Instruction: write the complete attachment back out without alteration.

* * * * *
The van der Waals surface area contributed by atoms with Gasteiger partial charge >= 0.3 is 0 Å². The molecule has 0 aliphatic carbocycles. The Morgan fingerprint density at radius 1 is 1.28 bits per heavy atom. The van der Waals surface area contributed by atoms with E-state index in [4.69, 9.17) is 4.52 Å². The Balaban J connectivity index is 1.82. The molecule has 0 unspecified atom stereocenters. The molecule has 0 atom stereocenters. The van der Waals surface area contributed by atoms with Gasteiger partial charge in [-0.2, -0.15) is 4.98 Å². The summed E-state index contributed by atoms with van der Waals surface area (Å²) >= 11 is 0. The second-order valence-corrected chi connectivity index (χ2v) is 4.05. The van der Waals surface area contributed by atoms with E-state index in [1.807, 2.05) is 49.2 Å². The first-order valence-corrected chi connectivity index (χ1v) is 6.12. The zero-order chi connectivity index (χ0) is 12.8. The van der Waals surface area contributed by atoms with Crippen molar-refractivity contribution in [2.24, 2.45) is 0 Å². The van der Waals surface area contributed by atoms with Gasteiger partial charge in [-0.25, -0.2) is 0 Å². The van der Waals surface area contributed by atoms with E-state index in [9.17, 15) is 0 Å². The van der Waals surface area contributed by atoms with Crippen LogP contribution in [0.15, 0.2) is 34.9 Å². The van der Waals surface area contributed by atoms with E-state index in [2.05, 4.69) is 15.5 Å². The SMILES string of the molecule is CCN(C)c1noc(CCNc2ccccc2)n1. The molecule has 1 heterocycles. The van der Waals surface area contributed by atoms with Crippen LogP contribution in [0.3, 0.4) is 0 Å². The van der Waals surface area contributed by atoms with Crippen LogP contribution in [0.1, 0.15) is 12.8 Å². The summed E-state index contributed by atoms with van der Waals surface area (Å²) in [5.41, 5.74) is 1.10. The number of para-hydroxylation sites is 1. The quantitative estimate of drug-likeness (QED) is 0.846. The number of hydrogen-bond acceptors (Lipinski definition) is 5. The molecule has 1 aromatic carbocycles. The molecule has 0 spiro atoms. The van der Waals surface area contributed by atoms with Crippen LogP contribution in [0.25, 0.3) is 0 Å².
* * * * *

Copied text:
The van der Waals surface area contributed by atoms with Gasteiger partial charge >= 0.3 is 0 Å². The molecule has 0 aliphatic carbocycles. The Morgan fingerprint density at radius 1 is 1.28 bits per heavy atom. The van der Waals surface area contributed by atoms with E-state index in [4.69, 9.17) is 4.52 Å². The Balaban J connectivity index is 1.82. The molecule has 0 unspecified atom stereocenters. The molecule has 0 atom stereocenters. The van der Waals surface area contributed by atoms with Gasteiger partial charge in [-0.2, -0.15) is 4.98 Å². The summed E-state index contributed by atoms with van der Waals surface area (Å²) >= 11 is 0. The second-order valence-corrected chi connectivity index (χ2v) is 4.05. The van der Waals surface area contributed by atoms with E-state index in [1.807, 2.05) is 49.2 Å². The first-order valence-corrected chi connectivity index (χ1v) is 6.12. The zero-order chi connectivity index (χ0) is 12.8. The van der Waals surface area contributed by atoms with Crippen molar-refractivity contribution in [2.24, 2.45) is 0 Å². The van der Waals surface area contributed by atoms with Gasteiger partial charge in [-0.25, -0.2) is 0 Å². The van der Waals surface area contributed by atoms with E-state index in [9.17, 15) is 0 Å². The van der Waals surface area contributed by atoms with Crippen LogP contribution in [0.15, 0.2) is 34.9 Å². The van der Waals surface area contributed by atoms with E-state index in [2.05, 4.69) is 15.5 Å². The SMILES string of the molecule is CCN(C)c1noc(CCNc2ccccc2)n1. The molecule has 1 heterocycles. The van der Waals surface area contributed by atoms with Crippen LogP contribution in [0.3, 0.4) is 0 Å². The van der Waals surface area contributed by atoms with Crippen LogP contribution in [0.1, 0.15) is 12.8 Å². The summed E-state index contributed by atoms with van der Waals surface area (Å²) in [5.41, 5.74) is 1.10. The number of para-hydroxylation sites is 1. The quantitative estimate of drug-likeness (QED) is 0.846. The number of hydrogen-bond acceptors (Lipinski definition) is 5. The molecule has 1 aromatic carbocycles. The molecule has 0 spiro atoms. The van der Waals surface area contributed by atoms with Crippen LogP contribution in [0.25, 0.3) is 0 Å².